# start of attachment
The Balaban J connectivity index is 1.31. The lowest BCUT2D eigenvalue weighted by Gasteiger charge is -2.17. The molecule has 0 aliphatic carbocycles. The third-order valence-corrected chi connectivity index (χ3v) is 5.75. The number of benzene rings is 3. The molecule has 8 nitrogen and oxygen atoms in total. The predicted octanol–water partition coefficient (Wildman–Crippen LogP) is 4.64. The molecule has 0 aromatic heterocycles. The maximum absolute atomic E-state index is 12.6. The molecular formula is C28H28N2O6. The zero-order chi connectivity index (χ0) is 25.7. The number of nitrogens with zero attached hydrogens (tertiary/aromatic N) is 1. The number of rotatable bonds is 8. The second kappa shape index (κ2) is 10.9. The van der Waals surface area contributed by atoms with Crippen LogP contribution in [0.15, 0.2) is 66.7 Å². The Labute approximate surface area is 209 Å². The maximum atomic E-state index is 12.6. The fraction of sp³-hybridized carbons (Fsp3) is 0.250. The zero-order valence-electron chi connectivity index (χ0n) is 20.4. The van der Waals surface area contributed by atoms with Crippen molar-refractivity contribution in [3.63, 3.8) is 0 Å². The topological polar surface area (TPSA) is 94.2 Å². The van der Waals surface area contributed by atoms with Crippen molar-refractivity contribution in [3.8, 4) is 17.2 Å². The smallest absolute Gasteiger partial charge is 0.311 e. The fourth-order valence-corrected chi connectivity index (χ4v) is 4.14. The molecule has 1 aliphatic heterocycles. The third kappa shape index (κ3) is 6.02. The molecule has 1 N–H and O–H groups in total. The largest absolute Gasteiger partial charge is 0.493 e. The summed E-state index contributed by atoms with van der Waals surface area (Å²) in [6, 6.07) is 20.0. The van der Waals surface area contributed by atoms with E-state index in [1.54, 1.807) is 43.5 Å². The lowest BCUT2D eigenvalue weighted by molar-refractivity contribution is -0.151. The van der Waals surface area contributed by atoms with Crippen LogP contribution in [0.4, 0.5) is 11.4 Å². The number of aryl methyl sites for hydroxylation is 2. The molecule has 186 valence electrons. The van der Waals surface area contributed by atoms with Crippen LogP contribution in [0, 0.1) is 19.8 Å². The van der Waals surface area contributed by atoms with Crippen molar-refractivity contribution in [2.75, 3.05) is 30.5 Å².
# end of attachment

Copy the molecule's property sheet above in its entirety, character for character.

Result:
The Balaban J connectivity index is 1.31. The lowest BCUT2D eigenvalue weighted by Gasteiger charge is -2.17. The molecule has 0 aliphatic carbocycles. The third-order valence-corrected chi connectivity index (χ3v) is 5.75. The number of benzene rings is 3. The molecule has 8 nitrogen and oxygen atoms in total. The predicted octanol–water partition coefficient (Wildman–Crippen LogP) is 4.64. The molecule has 0 aromatic heterocycles. The maximum absolute atomic E-state index is 12.6. The molecular formula is C28H28N2O6. The zero-order chi connectivity index (χ0) is 25.7. The number of nitrogens with zero attached hydrogens (tertiary/aromatic N) is 1. The number of rotatable bonds is 8. The second kappa shape index (κ2) is 10.9. The van der Waals surface area contributed by atoms with Crippen LogP contribution in [0.15, 0.2) is 66.7 Å². The Labute approximate surface area is 209 Å². The maximum atomic E-state index is 12.6. The fraction of sp³-hybridized carbons (Fsp3) is 0.250. The zero-order valence-electron chi connectivity index (χ0n) is 20.4. The van der Waals surface area contributed by atoms with Crippen molar-refractivity contribution in [3.63, 3.8) is 0 Å². The topological polar surface area (TPSA) is 94.2 Å². The van der Waals surface area contributed by atoms with Crippen molar-refractivity contribution in [3.8, 4) is 17.2 Å². The smallest absolute Gasteiger partial charge is 0.311 e. The fourth-order valence-corrected chi connectivity index (χ4v) is 4.14. The molecule has 1 aliphatic heterocycles. The third kappa shape index (κ3) is 6.02. The molecule has 1 N–H and O–H groups in total. The largest absolute Gasteiger partial charge is 0.493 e. The summed E-state index contributed by atoms with van der Waals surface area (Å²) in [6, 6.07) is 20.0. The van der Waals surface area contributed by atoms with E-state index in [1.54, 1.807) is 43.5 Å². The lowest BCUT2D eigenvalue weighted by molar-refractivity contribution is -0.151. The van der Waals surface area contributed by atoms with Crippen LogP contribution in [0.4, 0.5) is 11.4 Å². The number of aryl methyl sites for hydroxylation is 2. The molecule has 186 valence electrons. The van der Waals surface area contributed by atoms with Crippen LogP contribution in [0, 0.1) is 19.8 Å². The van der Waals surface area contributed by atoms with Crippen molar-refractivity contribution in [2.75, 3.05) is 30.5 Å².